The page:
Rice: I don't recall alert about attack
ANNE GEARAN / AP | October 2 2006
SHANNON, Ireland — Secretary of State Condoleezza Rice said she cannot recall then-CIA chief George Tenet warning her of an impending al-Qaida attack in the United States, as a new book claims he did two months before the attacks on Sept. 11, 2001.
"What I am quite certain of is that I would remember if I was told, as this account apparently says, that there was about to be an attack in the United States, and the idea that I would somehow have ignored that I find incomprehensible," Rice said.
Rice was President Bush's national security adviser in 2001, when Bob Woodward's book "State of Denial" outlines a July 10 meeting among Rice, Tenet and the CIA's top counterterror officer.
"I don't know that this meeting took place, but what I really don't know, what I'm quite certain of, is that it was not a meeting in which I was told there was an impending attack and I refused to respond," Rice said.
Speaking to reporters en route to Saudi Arabia and other stops in the Middle East, Rice said she met with Tenet daily at that point, and has no memory of the wake-up call from Tenet described in the book.
"It kind of doesn't ring true that you have to shock me into something I was very involved in," Rice said.
There was near constant discussion of possible attacks overseas, and high alarm, Rice said.
Meanwhile, former Attorney General John Ashcroft said Monday that he should have been notified of any such report dealing with a pending attack on the United States. "It just occurred to me how disappointing it was that they didn't come to me with this type of information," Ashcroft said in an interview with The Associated Press.
"The FBI is responsible for domestic terrorism," Ashcroft said. He said both Tenet and Cofer Black of the CIA should have been aware that he had pressed for a more aggressive policy in going after bin Laden and his followers in the United States and should have briefed him as well. Rice knew of this advocacy, he suggested.
"There was no covert action to kill him and we needed one," Ashcroft said.
The meeting between Tenet, Rice and Black was not mentioned in the reports from several investigations of the Sept. 11 attacks, but Woodward wrote that it stood out in the minds of Tenet and Black as the "starkest warning they had given the White House" on al-Qaida leader Osama bin Laden and his network.
Tenet asked for the meeting after receiving a disturbing briefing from Black, according to the book.
But though Tenet and Black warned Rice in the starkest terms of the prospects for attack, she brushed them off, Woodward reiterated Monday. He told NBC's "Today" show that Black told him the two men were so emphatic, it amounted to "holding a gun to her head" and doing everything except pulling the trigger.
Black reportedly laid out secret intercepts and other data "showing the increasing likelihood that al-Qaida would soon attack the United States." Tenet was so worried that he called Rice from his car and asked to see her right away, the book said.
"Tenet and Black felt they were not getting through to Rice," Woodward wrote of the session. "She was polite, but they felt the brush-off."
Rice referred to the session as "the supposed meeting" and noted that it is not part of the independent Sept. 11 Commission's report.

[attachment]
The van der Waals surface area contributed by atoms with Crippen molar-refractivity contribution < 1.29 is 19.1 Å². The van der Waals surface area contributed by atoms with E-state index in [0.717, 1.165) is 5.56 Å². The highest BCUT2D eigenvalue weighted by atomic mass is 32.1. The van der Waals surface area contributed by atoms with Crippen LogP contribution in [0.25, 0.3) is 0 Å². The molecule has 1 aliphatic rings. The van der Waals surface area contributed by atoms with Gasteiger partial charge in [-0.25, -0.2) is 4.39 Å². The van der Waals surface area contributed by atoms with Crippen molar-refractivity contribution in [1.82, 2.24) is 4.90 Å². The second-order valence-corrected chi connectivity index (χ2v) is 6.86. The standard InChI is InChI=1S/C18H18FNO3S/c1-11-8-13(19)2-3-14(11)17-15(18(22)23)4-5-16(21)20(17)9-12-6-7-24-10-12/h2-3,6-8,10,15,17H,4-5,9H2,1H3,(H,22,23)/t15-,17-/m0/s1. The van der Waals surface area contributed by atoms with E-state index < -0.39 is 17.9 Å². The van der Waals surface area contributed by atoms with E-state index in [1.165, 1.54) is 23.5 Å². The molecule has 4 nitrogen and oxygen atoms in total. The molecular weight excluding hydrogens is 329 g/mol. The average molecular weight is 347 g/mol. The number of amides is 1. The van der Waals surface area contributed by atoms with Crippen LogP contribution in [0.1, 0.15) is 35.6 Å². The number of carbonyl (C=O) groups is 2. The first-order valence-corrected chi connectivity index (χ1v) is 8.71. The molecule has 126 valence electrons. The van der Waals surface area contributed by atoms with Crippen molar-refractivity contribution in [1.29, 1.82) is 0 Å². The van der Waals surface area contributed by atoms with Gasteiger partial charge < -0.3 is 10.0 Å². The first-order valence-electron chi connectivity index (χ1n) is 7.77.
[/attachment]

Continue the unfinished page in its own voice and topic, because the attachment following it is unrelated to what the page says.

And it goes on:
"I remember that George was very worried and he expressed that," Rice told reporters. "We were all very worried because the threat reporting was quite intense. The problem was that it was also quite nebulous."
Rice, who was promoted to secretary of state in Bush's second term, also said she never argued that Secretary of Defense Donald Rumsfeld should be fired. The book's suggestion that Rumsfeld would not take her calls is "ludicrous," Rice said.
Rumsfeld and Rice are not close, and he is often considered her rival in administration decision making. Woodward wrote that then-White House Chief of Staff Andrew Card twice tried to get Bush to sack Rumsfeld and replace him with Bush family counselor James A. Baker III, and that both then-Secretary of State Colin Powell and Rice backed the plan.
Woodward interviewed Rice for his new book.
Rice's latest Middle East trip is focused on strengthening support for Palestinian President Mahmoud Abbas and other moderate Arab leaders after a series of setbacks for democratic and moderate forces in the region.
Her trip includes visits to allies Saudi Arabia and Egypt and a meeting of other friendly nations that ring the Persian Gulf, before visits to Israel and the West Bank.
Rice is looking for new ways to improve Abbas' standing in his standoff with Hamas radicals trounced Abbas' secular Fatah Party in Palestinian elections in January. Abbas was elected separately and retains his position, but he has been hamstrung by the divided government and a cutoff of Western aid.
The Bush administration and Israel are increasingly convinced Hamas will crumble, and look to Abbas to capitalize. Rice may ask other countries to do more to bolster Abbas' security forces, and she hopes to breathe life into stalled agreements and talks that would help Palestinians move more freely across their borders with Israel.
Iran's nuclear ambitions will also be part of Rice's discussions, as an unofficial deadline passes this week for Iran to heed a U.N. Security Council demand to shelve disputed nuclear activities.
Rice said Sunday she may close her trip Friday with a meeting of world powers in Europe to look at what to do next. The United States wants to press for U.N. Security Council sanctions, but it is not clear she has full support from other permanent members of the council.
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